refining and lead to lower gas prices. Grassley authored the Wind Energy Incentives Act of 1993,
which established the first-ever wind energy production tax credit, and has worked ever since to
continue the tax credit without interruption to foster the ever-growing wind energy industry.

The legislation as enacted is a special victory for the wind energy production tax credit. The
House of Representatives twice passed an extension of this tax credit but watered down the credit
in doing so. Grassley refused to let that happen in the Senate legislation. As a result, the wind
energy production tax credit has been extended at its full level, which makes sense for Iowa. The
federal tax credit has helped the state better withstand the downturn in the economy by helping to
create hundreds of good-paying manufacturing jobs across Iowa, in small-towns such as Newton,
Ft. Madison, Keokuk and West Branch. Iowa leads the nation in wind energy potential, and is fourth
in the country in installed wind capacity. More than five percent of Iowa’s electricity comes from
wind energy.

Disaster relief. The legislation includes a $4.6 billion disaster tax relief package exclusively
to help Iowa and nine other Midwestern states recover and rebuild from the spring 2008 floods and
tornadoes. The bill includes another $3.5 billion for general disaster tax relief for other disasters
nationwide, including those in Iowa. The tax relief is in addition to and separate from disaster
recovery funds provided through the appropriations process.

The tax provisions for the Midwest are modeled on what Congress passed for Hurricane
Katrina victims three years ago. Grassley kept the pressure on congressional leaders all summer to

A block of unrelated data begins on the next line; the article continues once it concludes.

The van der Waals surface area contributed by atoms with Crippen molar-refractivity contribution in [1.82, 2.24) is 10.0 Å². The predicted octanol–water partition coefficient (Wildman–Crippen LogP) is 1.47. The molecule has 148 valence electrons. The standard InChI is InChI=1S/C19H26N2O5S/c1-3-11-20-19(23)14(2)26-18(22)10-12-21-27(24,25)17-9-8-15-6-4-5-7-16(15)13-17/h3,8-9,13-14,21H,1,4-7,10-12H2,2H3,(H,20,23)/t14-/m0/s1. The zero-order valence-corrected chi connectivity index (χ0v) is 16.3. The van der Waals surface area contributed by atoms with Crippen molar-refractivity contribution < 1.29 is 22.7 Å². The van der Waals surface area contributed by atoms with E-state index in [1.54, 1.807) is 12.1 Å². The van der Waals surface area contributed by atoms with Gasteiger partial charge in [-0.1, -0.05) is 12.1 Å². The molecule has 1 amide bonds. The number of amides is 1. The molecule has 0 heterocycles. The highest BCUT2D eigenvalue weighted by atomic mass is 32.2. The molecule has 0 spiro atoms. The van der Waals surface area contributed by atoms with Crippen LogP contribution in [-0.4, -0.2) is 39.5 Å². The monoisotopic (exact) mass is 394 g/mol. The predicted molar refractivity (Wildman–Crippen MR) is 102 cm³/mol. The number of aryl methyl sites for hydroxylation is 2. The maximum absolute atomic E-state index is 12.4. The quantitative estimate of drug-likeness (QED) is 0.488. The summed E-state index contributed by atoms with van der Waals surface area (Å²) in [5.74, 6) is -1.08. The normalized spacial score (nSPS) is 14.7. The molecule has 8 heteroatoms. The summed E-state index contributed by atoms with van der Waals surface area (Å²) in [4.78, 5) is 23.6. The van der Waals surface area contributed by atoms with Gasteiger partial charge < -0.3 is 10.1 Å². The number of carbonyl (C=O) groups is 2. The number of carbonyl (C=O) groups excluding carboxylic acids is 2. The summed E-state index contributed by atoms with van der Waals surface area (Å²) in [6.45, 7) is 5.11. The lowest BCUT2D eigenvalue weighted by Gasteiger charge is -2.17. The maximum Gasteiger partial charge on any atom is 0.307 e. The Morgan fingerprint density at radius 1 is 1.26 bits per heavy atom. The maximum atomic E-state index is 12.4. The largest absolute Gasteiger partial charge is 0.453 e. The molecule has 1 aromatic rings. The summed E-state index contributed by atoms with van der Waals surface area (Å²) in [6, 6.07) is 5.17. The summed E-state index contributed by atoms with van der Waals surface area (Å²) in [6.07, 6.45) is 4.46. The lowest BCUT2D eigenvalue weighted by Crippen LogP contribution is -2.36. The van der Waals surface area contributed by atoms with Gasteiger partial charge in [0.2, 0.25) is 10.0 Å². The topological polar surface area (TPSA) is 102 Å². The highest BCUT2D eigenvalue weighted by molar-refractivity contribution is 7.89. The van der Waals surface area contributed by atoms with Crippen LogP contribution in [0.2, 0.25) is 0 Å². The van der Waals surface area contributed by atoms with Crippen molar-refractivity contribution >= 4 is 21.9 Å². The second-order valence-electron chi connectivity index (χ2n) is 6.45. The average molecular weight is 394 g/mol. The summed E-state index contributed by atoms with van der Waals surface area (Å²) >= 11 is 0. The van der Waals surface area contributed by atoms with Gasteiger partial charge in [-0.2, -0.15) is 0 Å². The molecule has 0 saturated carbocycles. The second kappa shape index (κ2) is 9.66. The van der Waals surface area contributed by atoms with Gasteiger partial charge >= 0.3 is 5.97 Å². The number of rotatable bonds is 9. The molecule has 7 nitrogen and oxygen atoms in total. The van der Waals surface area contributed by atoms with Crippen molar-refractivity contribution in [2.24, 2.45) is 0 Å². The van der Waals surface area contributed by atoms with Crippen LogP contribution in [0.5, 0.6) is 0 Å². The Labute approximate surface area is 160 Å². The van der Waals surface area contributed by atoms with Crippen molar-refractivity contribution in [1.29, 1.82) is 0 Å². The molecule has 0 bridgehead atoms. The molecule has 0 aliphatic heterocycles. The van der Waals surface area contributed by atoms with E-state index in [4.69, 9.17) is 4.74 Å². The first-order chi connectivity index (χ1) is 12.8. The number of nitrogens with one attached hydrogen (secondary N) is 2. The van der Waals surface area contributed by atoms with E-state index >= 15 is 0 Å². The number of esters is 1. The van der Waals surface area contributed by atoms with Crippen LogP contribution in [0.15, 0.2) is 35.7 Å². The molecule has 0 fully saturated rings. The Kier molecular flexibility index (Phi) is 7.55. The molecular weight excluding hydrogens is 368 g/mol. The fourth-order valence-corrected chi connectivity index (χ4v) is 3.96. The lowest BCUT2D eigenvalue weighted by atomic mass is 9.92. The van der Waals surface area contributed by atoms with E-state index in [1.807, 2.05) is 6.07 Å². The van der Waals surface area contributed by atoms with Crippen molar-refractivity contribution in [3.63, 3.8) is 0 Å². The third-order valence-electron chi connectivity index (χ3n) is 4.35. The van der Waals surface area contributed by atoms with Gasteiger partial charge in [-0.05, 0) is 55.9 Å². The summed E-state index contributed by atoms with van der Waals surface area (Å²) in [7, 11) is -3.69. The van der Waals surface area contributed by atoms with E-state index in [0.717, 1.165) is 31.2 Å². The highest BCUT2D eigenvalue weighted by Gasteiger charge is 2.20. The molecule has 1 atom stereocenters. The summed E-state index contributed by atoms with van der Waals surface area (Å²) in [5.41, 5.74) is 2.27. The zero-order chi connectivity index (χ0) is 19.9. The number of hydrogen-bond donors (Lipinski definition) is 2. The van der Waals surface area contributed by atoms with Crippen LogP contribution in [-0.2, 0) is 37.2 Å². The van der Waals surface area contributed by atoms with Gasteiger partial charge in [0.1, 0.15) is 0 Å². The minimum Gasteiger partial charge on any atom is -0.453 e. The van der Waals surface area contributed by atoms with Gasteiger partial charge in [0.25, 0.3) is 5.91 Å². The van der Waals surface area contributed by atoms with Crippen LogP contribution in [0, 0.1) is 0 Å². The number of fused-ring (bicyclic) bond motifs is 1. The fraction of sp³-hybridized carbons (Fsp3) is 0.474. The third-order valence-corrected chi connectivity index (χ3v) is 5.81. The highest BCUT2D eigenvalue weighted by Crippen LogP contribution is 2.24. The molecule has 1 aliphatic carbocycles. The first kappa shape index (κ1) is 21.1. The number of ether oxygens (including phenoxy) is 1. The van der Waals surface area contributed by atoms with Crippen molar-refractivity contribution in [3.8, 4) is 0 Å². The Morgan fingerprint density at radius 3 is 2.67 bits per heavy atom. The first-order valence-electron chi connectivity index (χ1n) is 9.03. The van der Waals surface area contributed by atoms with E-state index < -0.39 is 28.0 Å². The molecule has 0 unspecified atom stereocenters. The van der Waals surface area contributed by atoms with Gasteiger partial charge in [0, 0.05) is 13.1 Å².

take similar action for natural disaster victims in Iowa and throughout the Midwest. In 2005, while
Grassley was chairman of the tax-writing committee in the Senate, a major individual tax relief
package was signed into law within three weeks of the Katrina disaster. A few months later,
Congress followed up with an infrastructure and business relief tax package.

Among other provisions, the legislation lets disaster victims with damage to their primary
residence tap their assets and access cash by withdrawing money from retirement plans without tax
penalties; suspends limits on tax incentives for charitable contributions, strengthening local and
other fundraising drives collecting money to help small businesses and families recover; creates taxcredit
bond authority to help local governments rebuild infrastructure; increases the amount of taxexempt
bond authority to help businesses receive below-market interest rate financing; removes
limitations on deducting casualty losses due to natural disaster; and reduces the 2008 tax burden for
small and mid-d businesses by substantially increasing the 2008 deductions for the depreciation
and expensing of business property.

A detailed summary of the entire tax package can be found in the printer-friendly version of this release.